BS: If you don’t mind, can you discuss the spiritual aspects of your work? Is there a spiritual message that you strive to convey to those who view your work?

PJC: Most of the spiritual elements of my work tie into traditional Yup'ik ways of being and cosmology. It is difficult to speak of specific spiritual aspects, as that is the responsibility of our traditional healers. The Yup'ik elders identify who is qualified to speak of such things. At this point in my life, I feel that I am not qualified to openly discuss core spiritual aspects of Yup'ik cosmology,other then with Yup'ik elders. However, my work is very spiritual in nature, reflecting some commonly known spiritual themes.
Most of my work does convey strong spiritual messages, which people with diverse backgrounds can relate to. What intrigues me is the connection that people - from all walks of life - make with the meaning in my work. It is both powerful and humbling to see people make such significant connections to my work in their own personal and spiritual ways. I guess if I were to identify one unifying spiritual theme in my work, it would have to be that we are connected to all things in the universe.

BS: As for spirituality in art, some art critics suggest that there is no room for the spiritual in contemporary art-- that we have reached a point that it is no longer valid. I must ask, when you visit a museum, gallery, or even a fellow artists studio in order to observe contemporary works… do you observe aspects of spirituality within the art you observe-- even in works of non-native peoples? Would you say that all art contains some form of spiritual essence regardless of the artists intention? What are your thoughts on that?

PJC: I have to disagree with some of those critics. But then again, I think it is important to know what one's definition of spiritual is in order to disagree with this statement. My definition of spiritual deals with all elements of the human condition: feelings, emotions, conditions, and the energy we get and put into our lives and in what we share with others. With this in mind, a work of art that is only done in a technical manner may be free of anything spiritual from the artist, but does it make it spiritless? If an observer of fine contemporary art connects with some deep element within a piece [not meant to be spiritual], moving them completely and without intent, is the work spiritual or not spiritual?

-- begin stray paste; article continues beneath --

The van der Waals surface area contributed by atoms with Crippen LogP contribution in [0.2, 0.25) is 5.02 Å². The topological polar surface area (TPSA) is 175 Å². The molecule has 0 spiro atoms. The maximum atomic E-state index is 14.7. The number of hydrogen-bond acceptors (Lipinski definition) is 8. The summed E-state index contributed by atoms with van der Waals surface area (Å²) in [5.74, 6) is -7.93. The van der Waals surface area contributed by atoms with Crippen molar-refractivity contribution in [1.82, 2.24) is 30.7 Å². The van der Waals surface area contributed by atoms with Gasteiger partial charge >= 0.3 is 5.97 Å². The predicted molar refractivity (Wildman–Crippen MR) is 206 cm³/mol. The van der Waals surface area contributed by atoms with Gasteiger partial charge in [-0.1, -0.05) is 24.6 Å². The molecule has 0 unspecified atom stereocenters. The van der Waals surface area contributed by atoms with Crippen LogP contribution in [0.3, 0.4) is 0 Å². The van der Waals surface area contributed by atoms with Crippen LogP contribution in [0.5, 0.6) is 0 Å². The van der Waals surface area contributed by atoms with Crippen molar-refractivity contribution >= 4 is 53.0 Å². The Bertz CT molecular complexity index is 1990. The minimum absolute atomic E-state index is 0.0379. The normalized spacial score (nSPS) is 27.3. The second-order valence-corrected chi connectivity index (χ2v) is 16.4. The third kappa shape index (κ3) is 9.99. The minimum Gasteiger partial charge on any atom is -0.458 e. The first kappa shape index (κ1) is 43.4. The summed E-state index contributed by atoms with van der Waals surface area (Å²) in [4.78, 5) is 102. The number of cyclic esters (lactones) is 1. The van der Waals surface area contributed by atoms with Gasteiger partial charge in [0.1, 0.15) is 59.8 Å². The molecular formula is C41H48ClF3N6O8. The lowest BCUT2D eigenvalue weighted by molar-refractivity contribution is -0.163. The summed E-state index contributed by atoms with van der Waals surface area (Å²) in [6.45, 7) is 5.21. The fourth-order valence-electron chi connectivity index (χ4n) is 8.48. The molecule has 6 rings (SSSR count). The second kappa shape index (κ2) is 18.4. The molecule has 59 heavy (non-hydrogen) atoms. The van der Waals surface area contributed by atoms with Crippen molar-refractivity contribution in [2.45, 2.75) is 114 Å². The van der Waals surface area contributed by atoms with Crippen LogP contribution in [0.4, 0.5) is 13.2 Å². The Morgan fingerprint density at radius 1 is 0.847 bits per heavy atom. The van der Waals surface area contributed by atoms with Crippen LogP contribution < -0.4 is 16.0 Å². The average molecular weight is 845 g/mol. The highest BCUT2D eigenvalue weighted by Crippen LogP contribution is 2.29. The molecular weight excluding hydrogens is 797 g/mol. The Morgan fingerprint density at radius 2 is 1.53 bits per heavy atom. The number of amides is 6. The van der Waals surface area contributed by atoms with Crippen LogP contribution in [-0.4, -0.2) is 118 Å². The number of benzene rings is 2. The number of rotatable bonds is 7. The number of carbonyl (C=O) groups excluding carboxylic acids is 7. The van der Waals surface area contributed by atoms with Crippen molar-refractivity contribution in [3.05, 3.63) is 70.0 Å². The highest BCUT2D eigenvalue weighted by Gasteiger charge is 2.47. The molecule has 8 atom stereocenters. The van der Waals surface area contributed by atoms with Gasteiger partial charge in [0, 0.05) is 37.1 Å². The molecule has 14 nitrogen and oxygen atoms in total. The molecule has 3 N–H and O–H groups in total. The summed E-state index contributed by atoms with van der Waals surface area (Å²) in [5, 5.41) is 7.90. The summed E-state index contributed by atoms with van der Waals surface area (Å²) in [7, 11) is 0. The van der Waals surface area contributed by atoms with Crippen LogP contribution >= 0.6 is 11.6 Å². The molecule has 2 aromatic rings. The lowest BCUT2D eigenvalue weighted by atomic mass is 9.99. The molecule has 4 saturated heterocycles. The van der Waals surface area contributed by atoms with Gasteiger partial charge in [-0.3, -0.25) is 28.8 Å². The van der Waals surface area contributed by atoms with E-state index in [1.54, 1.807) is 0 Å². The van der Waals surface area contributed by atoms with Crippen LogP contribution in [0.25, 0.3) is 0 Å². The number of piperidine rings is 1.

I've done a number of shows with many contemporary artists from all walks of life and am fascinated at how much personal and spiritual meaning artists put into contemporary works of art. I was part of a traveling museum exhibit titled "Changing Hands II, Art Without Reservation," which traveled to many museums around the United States. Upon first glance, a number of the pieces were wonderful contemporary works of art with exciting and exceptional technical elements, not striking me as being very spiritual. However, during the opening of the exhibition at the Museum of Art and Design in New York, a number of artists were on hand to discuss their work; which is always an eye opening experience. I was amazed at the high percentage of artists who wove in personal and spiritual threads to their work.
For example, an fellow artist and I were discussing their contemporary piece that had deep spiritual meaning and was quite profound. It just so happened that a writer for an art magazine was eavesdropping on our Native to Native conversation and was quite taken by what the artist had to say about their piece. The writer simply stood stunned and said, "Wow, I would have never gotten the meaning of the piece just by looking at it....With your description, I now understand just how powerful and deep this piece really is!" So, the intent of the artist was to tie in a personal spiritual element, making the piece very powerful; whereas the initial interpretation of this piece by a critic was far from spiritual, with the critic looking only at the technical aspects and the composition. Just because a critic does not see the spiritual in contemporary art doesn't mean it doesn't exist or that it is no longer valid as defined by their definition of spiritual.